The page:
Motul launches a line of engine oils targeted at Radwood-era and earlier classic cars

There are several blends designed specifically for cars made from the 1950s through the 1990s.

Kyle Hyatt Former news and features editor
Kyle Hyatt (he/him/his) hails originally from the Pacific Northwest, but has long called Los Angeles home. He's had a lifelong obsession with cars and motorcycles (both old and new).
Kyle Hyatt
2 min read

Motul's formulated a special line of oils for classic and modern classic cars based on their age-specific needs.


Engine oil in general and what kind of engine oil you should run in your vehicle specifically are some of the most contentious topics around for car enthusiasts. There are whole internet forums -- big ones -- dedicated to just that. Of course, your car has a recommended weight of oil, but that's just the tip of the iceberg, especially if you have an older car. Motul wants to make the process a little easier for buyers with its new classic line of synthetic oils.

Why does the age of the car matter? Because different engines have components designed for a specific blend of additives. Some of those additives -- especially ZDDP, aka zinc -- aren't found in modern oils in the same concentrations for emissions reasons, which can lead to wear in older vehicles. This is why French oil company Motul has engineered a line of oils targeted at different ages of classic cars, it announced Wednesday.

Pre-1980s cars, for example, often lack catalytic converters and have engines with flat tappet valvetrains and generally looser tolerances. These engines benefit from a heavier oil with a lot more zinc since they need the protection zinc offers and don't have to worry about its catalyst-killing properties. These cars -- like my old Mercedes -- could use either Motul's Classic Oil 20w50 or its 2100 Classic Oil 15w50.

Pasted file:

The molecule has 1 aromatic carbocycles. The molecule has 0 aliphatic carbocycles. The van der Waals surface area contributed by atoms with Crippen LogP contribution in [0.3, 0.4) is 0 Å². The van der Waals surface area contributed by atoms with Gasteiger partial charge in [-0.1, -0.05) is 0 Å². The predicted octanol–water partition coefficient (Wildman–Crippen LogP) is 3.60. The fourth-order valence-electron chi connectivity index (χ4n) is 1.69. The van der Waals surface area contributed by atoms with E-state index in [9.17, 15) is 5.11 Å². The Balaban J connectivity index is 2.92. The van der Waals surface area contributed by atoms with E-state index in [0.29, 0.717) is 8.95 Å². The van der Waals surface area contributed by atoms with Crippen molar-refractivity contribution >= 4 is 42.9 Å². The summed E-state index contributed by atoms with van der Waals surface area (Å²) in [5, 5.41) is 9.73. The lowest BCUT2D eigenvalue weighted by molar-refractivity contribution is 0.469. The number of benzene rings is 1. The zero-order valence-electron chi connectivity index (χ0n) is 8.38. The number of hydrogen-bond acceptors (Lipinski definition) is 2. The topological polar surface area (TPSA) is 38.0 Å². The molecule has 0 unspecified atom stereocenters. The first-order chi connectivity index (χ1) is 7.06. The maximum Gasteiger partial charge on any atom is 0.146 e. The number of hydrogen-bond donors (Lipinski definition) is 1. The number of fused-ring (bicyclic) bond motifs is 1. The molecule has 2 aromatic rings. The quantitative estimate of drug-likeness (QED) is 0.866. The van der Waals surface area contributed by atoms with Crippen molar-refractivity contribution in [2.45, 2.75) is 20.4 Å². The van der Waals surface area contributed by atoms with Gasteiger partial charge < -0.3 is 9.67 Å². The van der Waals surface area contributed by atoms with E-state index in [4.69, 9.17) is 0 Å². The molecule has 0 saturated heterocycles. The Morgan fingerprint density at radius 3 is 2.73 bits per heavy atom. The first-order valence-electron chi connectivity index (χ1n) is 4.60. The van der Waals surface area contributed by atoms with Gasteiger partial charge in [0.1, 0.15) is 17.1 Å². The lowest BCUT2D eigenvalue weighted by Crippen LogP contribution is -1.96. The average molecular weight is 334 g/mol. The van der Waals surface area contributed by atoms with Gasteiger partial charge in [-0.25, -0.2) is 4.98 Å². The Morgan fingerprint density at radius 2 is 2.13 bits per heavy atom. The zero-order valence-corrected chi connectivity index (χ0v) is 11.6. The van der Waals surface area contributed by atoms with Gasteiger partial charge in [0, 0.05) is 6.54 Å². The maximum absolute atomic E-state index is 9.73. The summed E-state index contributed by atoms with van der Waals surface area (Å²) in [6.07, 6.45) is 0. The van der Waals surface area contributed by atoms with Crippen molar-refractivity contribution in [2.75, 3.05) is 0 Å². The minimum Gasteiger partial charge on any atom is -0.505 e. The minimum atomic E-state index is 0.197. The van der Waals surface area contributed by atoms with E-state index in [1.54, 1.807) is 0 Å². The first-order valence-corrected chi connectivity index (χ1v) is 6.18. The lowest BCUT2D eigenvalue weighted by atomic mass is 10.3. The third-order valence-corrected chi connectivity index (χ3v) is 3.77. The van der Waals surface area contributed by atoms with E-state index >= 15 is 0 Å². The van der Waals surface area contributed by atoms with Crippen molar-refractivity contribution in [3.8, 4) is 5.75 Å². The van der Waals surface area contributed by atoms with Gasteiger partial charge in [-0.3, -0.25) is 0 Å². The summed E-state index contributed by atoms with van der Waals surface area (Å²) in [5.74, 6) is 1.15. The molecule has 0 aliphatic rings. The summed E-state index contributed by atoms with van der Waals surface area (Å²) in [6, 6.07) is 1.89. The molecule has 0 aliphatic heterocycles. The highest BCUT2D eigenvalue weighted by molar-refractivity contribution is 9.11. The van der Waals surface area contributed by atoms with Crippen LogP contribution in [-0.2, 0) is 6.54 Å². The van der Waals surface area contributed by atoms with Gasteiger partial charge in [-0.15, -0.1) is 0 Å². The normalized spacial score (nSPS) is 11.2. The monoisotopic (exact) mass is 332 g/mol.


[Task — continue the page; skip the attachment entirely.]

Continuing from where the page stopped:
Cars from the 1980s saw tighter engine tolerances and more emissions control equipment, and forced induction (aka turbos) became much more common. These engines -- like the one in Roadshow editor Chris Paukert's Nissan Pao -- have different needs than the ones in older cars. They still need a fair amount of zinc, but these engines are designed for lighter-weight oils, so the Classic 80s oil comes as a 10w40.

The cars of the 1990s got much more advanced -- as with Roadshow's Tim Stevens' Toyota MR2 -- and so we saw much higher-revving engines with more sophisticated valvetrains -- think Honda's VTEC, for example. These required thinner oil still, 10w30 in the case of Motul Classic Nineties, and even less zinc to prevent damage to their delicate catalytic converters.

If that all seems a little too confusing, don't worry. One thing that basically every engineer and oil expert agrees on is that it's more important to change your oil regularly than it is to worry about what brand or kind of oil is going in the vehicle, so stick to your owner's manual and you'll be fine.

If you want to try out the Motul Classic or Modern Classic oils, they're currently available for preorder through Summit Racing, with broader availability expected soon.

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